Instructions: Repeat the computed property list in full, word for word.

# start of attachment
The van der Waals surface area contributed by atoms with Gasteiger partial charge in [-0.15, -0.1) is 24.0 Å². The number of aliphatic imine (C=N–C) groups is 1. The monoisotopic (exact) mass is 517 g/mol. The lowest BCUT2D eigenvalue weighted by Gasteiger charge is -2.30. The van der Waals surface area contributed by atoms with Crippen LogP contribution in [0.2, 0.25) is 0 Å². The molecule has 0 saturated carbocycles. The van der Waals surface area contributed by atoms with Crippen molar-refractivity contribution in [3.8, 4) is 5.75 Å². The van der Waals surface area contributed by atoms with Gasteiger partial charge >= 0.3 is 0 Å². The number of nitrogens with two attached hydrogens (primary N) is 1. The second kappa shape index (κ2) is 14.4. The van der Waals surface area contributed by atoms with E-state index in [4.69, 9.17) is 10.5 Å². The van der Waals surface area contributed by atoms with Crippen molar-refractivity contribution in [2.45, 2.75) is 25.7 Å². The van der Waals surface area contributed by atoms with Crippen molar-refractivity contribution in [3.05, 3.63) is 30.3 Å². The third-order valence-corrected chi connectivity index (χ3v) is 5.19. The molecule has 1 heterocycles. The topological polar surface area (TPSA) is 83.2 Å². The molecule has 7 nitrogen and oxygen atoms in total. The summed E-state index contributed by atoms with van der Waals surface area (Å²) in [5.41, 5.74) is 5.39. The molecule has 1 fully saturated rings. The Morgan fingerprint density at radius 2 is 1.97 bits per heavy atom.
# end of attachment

The van der Waals surface area contributed by atoms with Gasteiger partial charge in [-0.15, -0.1) is 24.0 Å². The number of aliphatic imine (C=N–C) groups is 1. The monoisotopic (exact) mass is 517 g/mol. The lowest BCUT2D eigenvalue weighted by Gasteiger charge is -2.30. The van der Waals surface area contributed by atoms with Crippen LogP contribution in [0.2, 0.25) is 0 Å². The molecule has 0 saturated carbocycles. The van der Waals surface area contributed by atoms with Crippen molar-refractivity contribution in [3.8, 4) is 5.75 Å². The van der Waals surface area contributed by atoms with Gasteiger partial charge >= 0.3 is 0 Å². The number of nitrogens with two attached hydrogens (primary N) is 1. The second kappa shape index (κ2) is 14.4. The van der Waals surface area contributed by atoms with E-state index in [4.69, 9.17) is 10.5 Å². The van der Waals surface area contributed by atoms with Crippen molar-refractivity contribution in [2.45, 2.75) is 25.7 Å². The van der Waals surface area contributed by atoms with Crippen molar-refractivity contribution in [3.05, 3.63) is 30.3 Å². The third-order valence-corrected chi connectivity index (χ3v) is 5.19. The molecule has 1 heterocycles. The topological polar surface area (TPSA) is 83.2 Å². The molecule has 7 nitrogen and oxygen atoms in total. The summed E-state index contributed by atoms with van der Waals surface area (Å²) in [5.41, 5.74) is 5.39. The molecule has 1 fully saturated rings. The Morgan fingerprint density at radius 2 is 1.97 bits per heavy atom.